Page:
Unintended Consequences

Issue 51

The law of unintended consequences has long been familiar to economists and is rapidly becoming a fixture here in the private rental sector.

Well meaning legislation where the intent is wholly good, but somebody really hasn’t thought it through.

The most obvious example was the scrapping of letting agency fees, greeted with glee by tenants and consumer rights champions who completely missed the elephant standing in the corner of the room. These fees were not going to magically vanish with the stroke of a pen. Agents still need to perform all the tasks they did before but now the financial burden is removed from the tenant and onto the landlord. And guess where the landlord passes those fees? Yep, straight back to the tenant in increased rent so everyone is back to square one.

Another unintended consequence of recent legislation is a small number of landlords giving up on the long term tenancy market and renting short term through Airbnb.

There are now property management companies that specialise in managing short term tenancies for landlords using Airbnb.

While £200 or more per night may seem attractive, many of these landlords seem oblivious to the risks. With a long-term rental, references and bona fides will have been checked by the letting agency who will hold a deposit to cover any damage to the property. Airbnb does none of these things.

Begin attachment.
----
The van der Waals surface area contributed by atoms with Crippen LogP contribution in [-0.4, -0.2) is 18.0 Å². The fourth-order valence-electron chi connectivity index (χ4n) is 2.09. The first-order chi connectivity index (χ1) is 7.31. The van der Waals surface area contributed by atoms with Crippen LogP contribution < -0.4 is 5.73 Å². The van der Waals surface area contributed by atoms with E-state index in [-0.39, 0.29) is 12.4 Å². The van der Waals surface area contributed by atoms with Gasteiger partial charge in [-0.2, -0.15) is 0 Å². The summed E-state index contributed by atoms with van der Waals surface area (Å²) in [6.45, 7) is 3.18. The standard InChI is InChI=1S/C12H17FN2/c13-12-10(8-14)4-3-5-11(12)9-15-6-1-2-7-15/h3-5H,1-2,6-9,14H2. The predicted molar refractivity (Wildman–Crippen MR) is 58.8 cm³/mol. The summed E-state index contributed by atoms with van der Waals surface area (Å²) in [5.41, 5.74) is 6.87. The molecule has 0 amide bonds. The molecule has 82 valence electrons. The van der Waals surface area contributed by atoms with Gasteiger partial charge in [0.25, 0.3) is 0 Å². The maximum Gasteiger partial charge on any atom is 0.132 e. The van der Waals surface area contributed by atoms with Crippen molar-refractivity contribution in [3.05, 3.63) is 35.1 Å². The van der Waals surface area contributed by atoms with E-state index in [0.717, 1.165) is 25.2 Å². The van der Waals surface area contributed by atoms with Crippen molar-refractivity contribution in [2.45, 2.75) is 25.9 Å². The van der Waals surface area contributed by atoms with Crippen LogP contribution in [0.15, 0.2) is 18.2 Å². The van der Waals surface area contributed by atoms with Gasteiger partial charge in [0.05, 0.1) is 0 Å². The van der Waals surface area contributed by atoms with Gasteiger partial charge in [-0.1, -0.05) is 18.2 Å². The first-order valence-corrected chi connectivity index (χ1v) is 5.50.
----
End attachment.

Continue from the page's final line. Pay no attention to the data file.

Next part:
Not all Airbnb users are Stag ‘n Hen do’s but it doesn’t take many to get a property listed for anti-social behaviour. Alarmingly, the police have recently been briefing on pop-up brothels using short term lets to operate in residential areas. With these short ‘holiday’ lets, landlords really have no control over who is going to occupy their property. And it is not only landlords attracted by the chance of a quick buck. We have recently come across a small number of tenants prepared to sub-let their property for a weekend while they ‘sofa surf’ at a friends flat. We called one tenant to warn them they were in breach of their tenancy agreement and could face eviction if they continued to sublet. They asked how we knew they were sub-letting.

‘Airbnb’ written in black felt tip with an arrow to their apartment bell was a clue.

Most landlords adjust their business model to deal with increased legislation and costs but many have simply had enough, selling their property portfolio to seek easier investments. Again, the law of unintended consequences means legislation intended to protect tenants is actually reducing the available private rental stock.

It was American writer and film critic Richard Schickel who observed “The law of unintended consequences pushes us ceaselessly through the years permitting no pause for perspective”. The next piece of well-meaning legislation that will undoubtedly backfire would be any attempt to fix rents through central or local government rent control. It is inelegant to jump up and down shouting “TOLD YOU SO” but I fear that is exactly what I will be doing should this one backfire and go horribly wrong.

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